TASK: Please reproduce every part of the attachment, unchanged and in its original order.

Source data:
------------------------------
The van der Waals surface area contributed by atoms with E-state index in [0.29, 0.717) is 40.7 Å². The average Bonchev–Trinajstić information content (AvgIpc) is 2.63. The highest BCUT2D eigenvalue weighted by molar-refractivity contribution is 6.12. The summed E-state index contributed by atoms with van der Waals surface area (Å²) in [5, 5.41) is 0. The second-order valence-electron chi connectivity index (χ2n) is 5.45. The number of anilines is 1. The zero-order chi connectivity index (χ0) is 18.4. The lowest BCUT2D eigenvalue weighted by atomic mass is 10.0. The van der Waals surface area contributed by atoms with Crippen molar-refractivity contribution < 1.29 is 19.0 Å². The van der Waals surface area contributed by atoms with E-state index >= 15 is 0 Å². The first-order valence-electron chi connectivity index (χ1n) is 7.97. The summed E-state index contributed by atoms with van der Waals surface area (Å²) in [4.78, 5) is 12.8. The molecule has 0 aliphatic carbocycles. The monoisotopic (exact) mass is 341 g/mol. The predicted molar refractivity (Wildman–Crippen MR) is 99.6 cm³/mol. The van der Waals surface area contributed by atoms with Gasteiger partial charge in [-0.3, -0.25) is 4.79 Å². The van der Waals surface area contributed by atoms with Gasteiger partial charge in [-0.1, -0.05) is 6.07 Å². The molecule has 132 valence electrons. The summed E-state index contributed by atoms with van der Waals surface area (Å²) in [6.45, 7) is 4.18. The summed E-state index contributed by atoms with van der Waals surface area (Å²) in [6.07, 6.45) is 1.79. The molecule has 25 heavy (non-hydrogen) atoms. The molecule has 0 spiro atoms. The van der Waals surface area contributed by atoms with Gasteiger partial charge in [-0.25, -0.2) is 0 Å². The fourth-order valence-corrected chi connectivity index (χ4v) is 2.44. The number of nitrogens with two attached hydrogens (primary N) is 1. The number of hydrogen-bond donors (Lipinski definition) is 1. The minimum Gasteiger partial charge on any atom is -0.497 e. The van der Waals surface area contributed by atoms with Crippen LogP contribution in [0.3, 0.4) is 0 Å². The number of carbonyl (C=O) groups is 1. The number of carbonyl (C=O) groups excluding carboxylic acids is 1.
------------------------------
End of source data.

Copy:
The van der Waals surface area contributed by atoms with E-state index in [0.29, 0.717) is 40.7 Å². The average Bonchev–Trinajstić information content (AvgIpc) is 2.63. The highest BCUT2D eigenvalue weighted by molar-refractivity contribution is 6.12. The summed E-state index contributed by atoms with van der Waals surface area (Å²) in [5, 5.41) is 0. The second-order valence-electron chi connectivity index (χ2n) is 5.45. The number of anilines is 1. The zero-order chi connectivity index (χ0) is 18.4. The lowest BCUT2D eigenvalue weighted by atomic mass is 10.0. The van der Waals surface area contributed by atoms with Crippen molar-refractivity contribution < 1.29 is 19.0 Å². The van der Waals surface area contributed by atoms with E-state index >= 15 is 0 Å². The first-order valence-electron chi connectivity index (χ1n) is 7.97. The summed E-state index contributed by atoms with van der Waals surface area (Å²) in [4.78, 5) is 12.8. The molecule has 0 aliphatic carbocycles. The monoisotopic (exact) mass is 341 g/mol. The predicted molar refractivity (Wildman–Crippen MR) is 99.6 cm³/mol. The van der Waals surface area contributed by atoms with Gasteiger partial charge in [-0.3, -0.25) is 4.79 Å². The van der Waals surface area contributed by atoms with Gasteiger partial charge in [-0.1, -0.05) is 6.07 Å². The molecule has 132 valence electrons. The summed E-state index contributed by atoms with van der Waals surface area (Å²) in [6.45, 7) is 4.18. The summed E-state index contributed by atoms with van der Waals surface area (Å²) in [6.07, 6.45) is 1.79. The molecule has 25 heavy (non-hydrogen) atoms. The molecule has 0 spiro atoms. The van der Waals surface area contributed by atoms with Gasteiger partial charge in [-0.25, -0.2) is 0 Å². The fourth-order valence-corrected chi connectivity index (χ4v) is 2.44. The number of nitrogens with two attached hydrogens (primary N) is 1. The number of hydrogen-bond donors (Lipinski definition) is 1. The minimum Gasteiger partial charge on any atom is -0.497 e. The van der Waals surface area contributed by atoms with Crippen LogP contribution in [0.3, 0.4) is 0 Å². The number of carbonyl (C=O) groups is 1. The number of carbonyl (C=O) groups excluding carboxylic acids is 1.